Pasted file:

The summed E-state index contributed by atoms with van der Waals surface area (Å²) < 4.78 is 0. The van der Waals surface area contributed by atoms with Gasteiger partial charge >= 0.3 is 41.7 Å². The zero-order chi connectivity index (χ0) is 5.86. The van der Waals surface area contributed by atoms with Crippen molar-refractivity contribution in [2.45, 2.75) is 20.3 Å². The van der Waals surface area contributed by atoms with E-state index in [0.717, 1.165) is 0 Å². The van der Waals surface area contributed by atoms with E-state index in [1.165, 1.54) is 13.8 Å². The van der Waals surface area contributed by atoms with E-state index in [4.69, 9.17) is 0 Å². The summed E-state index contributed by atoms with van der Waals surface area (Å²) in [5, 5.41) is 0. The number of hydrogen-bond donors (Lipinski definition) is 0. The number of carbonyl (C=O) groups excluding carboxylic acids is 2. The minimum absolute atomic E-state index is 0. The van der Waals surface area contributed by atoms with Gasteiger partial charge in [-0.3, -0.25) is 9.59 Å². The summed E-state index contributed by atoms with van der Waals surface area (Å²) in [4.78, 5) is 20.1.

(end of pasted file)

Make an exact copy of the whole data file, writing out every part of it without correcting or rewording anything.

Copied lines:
The summed E-state index contributed by atoms with van der Waals surface area (Å²) < 4.78 is 0. The van der Waals surface area contributed by atoms with Gasteiger partial charge >= 0.3 is 41.7 Å². The zero-order chi connectivity index (χ0) is 5.86. The van der Waals surface area contributed by atoms with Crippen molar-refractivity contribution in [2.45, 2.75) is 20.3 Å². The van der Waals surface area contributed by atoms with E-state index in [0.717, 1.165) is 0 Å². The van der Waals surface area contributed by atoms with E-state index in [1.165, 1.54) is 13.8 Å². The van der Waals surface area contributed by atoms with E-state index in [4.69, 9.17) is 0 Å². The summed E-state index contributed by atoms with van der Waals surface area (Å²) in [5, 5.41) is 0. The number of hydrogen-bond donors (Lipinski definition) is 0. The number of carbonyl (C=O) groups excluding carboxylic acids is 2. The minimum absolute atomic E-state index is 0. The van der Waals surface area contributed by atoms with Gasteiger partial charge in [-0.3, -0.25) is 9.59 Å². The summed E-state index contributed by atoms with van der Waals surface area (Å²) in [4.78, 5) is 20.1.